Angiocidin, a tumour-inhibiting novel protein discovered by researchers at Temple University, USA, may also have a role as a new therapeutic application in treating leukaemia.
The study, to be published in the 15 July issue of the journal Cancer Research, follows years of exploring the protein’s effect on solid tumours such as breast cancer, prostate cancer and colon cancer.
“All of these cancers are inhibited by Angiocidin by virtue of the fact that this protein inhibits vascularization or the formation of new vessels,” said lead researcher Prof George Tuszynski. “We decided we wanted to look to see if Angiocidin had any effect on haematologic malignancy, and we chose leukaemia.”
Tuszynski said leukaemia cells arise from monocytes, a specific white blood cell that is a part of the human body’s immune system that protects against blood-borne pathogens and moves quickly to sites of infection. As monocytes enter tissue, they undergo a series of changes to become macrophages.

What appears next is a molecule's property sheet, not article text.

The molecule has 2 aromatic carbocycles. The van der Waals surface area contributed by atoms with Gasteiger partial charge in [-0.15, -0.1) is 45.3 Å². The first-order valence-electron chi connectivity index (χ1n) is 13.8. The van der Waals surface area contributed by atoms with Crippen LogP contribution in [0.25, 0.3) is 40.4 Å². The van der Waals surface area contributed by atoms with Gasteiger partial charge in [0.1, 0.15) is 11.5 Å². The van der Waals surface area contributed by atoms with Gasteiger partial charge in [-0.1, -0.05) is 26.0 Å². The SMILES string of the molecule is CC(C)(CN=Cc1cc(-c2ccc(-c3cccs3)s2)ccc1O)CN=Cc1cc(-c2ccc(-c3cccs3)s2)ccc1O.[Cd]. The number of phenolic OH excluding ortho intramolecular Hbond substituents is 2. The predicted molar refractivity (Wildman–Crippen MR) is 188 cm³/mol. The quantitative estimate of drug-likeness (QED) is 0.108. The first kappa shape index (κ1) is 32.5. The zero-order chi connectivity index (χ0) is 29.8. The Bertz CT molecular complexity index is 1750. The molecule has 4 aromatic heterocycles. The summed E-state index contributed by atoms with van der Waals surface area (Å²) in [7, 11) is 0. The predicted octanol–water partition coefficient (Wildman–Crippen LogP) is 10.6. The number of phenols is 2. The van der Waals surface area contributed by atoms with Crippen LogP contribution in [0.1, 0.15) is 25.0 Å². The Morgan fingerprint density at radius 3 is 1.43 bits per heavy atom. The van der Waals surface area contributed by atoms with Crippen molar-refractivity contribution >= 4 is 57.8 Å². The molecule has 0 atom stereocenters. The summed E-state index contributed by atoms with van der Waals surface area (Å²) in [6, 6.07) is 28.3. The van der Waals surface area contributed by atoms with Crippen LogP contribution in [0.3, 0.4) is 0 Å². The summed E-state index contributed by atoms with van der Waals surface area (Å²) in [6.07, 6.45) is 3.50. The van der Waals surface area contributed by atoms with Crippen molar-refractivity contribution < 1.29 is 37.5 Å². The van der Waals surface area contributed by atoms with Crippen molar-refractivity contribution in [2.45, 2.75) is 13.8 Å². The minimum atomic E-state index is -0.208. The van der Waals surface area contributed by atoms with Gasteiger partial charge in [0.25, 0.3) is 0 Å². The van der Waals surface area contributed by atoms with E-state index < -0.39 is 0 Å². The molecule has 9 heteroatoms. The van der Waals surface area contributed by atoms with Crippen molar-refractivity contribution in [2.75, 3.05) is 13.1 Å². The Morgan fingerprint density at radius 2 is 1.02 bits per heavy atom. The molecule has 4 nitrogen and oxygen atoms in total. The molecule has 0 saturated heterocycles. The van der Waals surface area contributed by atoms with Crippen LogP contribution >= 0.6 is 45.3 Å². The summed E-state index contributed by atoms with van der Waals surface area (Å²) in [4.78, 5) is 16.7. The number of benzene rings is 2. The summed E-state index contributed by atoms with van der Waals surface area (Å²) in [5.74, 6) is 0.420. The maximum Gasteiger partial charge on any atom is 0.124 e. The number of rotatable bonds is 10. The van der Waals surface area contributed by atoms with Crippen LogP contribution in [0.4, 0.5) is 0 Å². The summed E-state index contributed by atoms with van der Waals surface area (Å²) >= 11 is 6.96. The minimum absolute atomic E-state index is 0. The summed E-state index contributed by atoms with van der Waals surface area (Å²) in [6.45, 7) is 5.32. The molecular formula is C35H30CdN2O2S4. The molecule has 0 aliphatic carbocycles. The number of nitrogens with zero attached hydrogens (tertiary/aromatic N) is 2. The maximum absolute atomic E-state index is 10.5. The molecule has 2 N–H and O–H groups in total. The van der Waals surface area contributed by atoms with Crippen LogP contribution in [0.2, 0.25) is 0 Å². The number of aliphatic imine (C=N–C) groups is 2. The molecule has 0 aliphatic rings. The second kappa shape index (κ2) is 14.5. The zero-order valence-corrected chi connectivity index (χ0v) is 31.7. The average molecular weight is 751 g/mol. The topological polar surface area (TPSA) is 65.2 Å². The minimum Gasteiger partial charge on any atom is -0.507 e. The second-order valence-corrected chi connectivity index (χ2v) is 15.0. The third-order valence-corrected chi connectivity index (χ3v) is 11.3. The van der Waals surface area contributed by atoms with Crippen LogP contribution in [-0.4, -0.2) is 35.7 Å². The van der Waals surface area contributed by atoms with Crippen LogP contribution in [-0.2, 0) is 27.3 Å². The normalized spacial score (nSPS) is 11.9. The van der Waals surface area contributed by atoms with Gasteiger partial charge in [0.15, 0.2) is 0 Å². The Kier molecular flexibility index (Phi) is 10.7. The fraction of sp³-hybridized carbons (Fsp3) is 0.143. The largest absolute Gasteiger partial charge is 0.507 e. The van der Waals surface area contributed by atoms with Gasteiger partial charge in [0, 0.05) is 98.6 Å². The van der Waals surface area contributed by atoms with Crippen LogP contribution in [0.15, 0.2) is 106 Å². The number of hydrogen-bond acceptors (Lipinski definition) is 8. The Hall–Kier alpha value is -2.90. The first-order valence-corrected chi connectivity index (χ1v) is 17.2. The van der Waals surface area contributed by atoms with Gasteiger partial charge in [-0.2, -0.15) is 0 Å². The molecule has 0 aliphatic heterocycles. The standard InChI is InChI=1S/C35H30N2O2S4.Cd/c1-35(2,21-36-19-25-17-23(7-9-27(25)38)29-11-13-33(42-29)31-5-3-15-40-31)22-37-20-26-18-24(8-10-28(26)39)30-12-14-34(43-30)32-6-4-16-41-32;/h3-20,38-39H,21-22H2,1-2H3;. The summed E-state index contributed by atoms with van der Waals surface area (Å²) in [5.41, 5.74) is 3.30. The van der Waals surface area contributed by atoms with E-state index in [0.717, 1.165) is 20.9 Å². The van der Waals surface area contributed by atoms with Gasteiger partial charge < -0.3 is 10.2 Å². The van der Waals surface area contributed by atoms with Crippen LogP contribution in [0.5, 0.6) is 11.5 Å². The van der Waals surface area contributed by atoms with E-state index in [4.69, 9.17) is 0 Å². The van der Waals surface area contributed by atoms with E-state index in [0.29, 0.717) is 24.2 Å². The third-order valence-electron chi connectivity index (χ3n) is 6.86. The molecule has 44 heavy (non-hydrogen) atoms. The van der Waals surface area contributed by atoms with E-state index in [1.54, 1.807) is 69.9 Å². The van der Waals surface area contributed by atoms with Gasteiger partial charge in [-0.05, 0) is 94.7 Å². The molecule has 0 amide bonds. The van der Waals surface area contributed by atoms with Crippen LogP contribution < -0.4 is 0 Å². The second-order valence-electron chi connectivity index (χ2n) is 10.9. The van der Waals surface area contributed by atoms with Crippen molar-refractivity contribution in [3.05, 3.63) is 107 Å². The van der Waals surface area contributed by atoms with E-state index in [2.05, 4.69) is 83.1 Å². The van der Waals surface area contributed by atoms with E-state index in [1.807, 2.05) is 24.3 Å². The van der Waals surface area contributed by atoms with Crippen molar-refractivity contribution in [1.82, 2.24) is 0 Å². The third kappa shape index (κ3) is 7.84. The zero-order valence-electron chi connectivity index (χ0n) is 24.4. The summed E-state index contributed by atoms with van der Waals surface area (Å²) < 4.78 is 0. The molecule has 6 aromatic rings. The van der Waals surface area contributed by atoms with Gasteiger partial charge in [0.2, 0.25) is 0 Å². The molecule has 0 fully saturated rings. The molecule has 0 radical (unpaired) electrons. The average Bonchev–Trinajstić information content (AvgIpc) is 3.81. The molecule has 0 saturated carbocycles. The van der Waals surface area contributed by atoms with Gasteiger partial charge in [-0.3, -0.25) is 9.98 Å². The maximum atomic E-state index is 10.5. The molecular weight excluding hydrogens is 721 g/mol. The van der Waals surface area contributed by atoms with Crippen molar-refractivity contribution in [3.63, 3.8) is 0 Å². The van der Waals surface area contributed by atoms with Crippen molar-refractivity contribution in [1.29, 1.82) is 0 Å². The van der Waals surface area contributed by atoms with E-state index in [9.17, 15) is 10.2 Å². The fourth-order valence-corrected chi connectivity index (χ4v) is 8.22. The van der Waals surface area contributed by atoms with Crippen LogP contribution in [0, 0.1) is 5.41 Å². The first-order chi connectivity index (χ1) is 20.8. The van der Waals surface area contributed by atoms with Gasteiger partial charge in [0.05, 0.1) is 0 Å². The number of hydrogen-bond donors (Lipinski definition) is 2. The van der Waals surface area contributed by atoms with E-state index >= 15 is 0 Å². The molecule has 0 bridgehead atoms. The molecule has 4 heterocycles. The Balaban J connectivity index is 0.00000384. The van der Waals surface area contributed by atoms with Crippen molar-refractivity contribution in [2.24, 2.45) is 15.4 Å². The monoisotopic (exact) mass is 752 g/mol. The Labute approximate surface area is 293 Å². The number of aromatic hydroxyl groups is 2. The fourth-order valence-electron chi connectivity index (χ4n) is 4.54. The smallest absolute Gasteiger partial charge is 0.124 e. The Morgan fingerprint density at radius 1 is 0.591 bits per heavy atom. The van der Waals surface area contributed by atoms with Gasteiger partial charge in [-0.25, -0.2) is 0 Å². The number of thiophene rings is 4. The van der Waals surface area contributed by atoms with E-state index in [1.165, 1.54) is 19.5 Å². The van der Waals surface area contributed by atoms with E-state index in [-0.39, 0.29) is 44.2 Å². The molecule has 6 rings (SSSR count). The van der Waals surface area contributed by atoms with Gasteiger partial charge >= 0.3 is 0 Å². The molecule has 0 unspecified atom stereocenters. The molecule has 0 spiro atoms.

“Our molecule was able to induce a differentiation of these monocytic leukemia cells into a normal, macrophage-like phenotype,” Prof Tuszynski said.
“This indicates perhaps a new therapeutic application for this protein, that it could differentiate haematologic malignancies into a normal-like state, allowing then for chemotherapy, because normal cells are susceptible.” said Tuszynski, who is also a member of the Sol Sherry Thrombosis Research Center in Temple’s School of Medicine.
The same issue of Cancer Research also carries a paper exploring an association between overexpression of tissue type transglutaminase (TG2) in ovarian cancer and increased tumour cell growth and adhesion, resistance to chemotherapy and lower overall survival rates.
Researchers from the University of Texas, USA, targeted and silenced TG2 in animal models, reversing cancer progression. This suggests that the protein may also provide a novel therapeutic approach for late-stage ovarian cancer.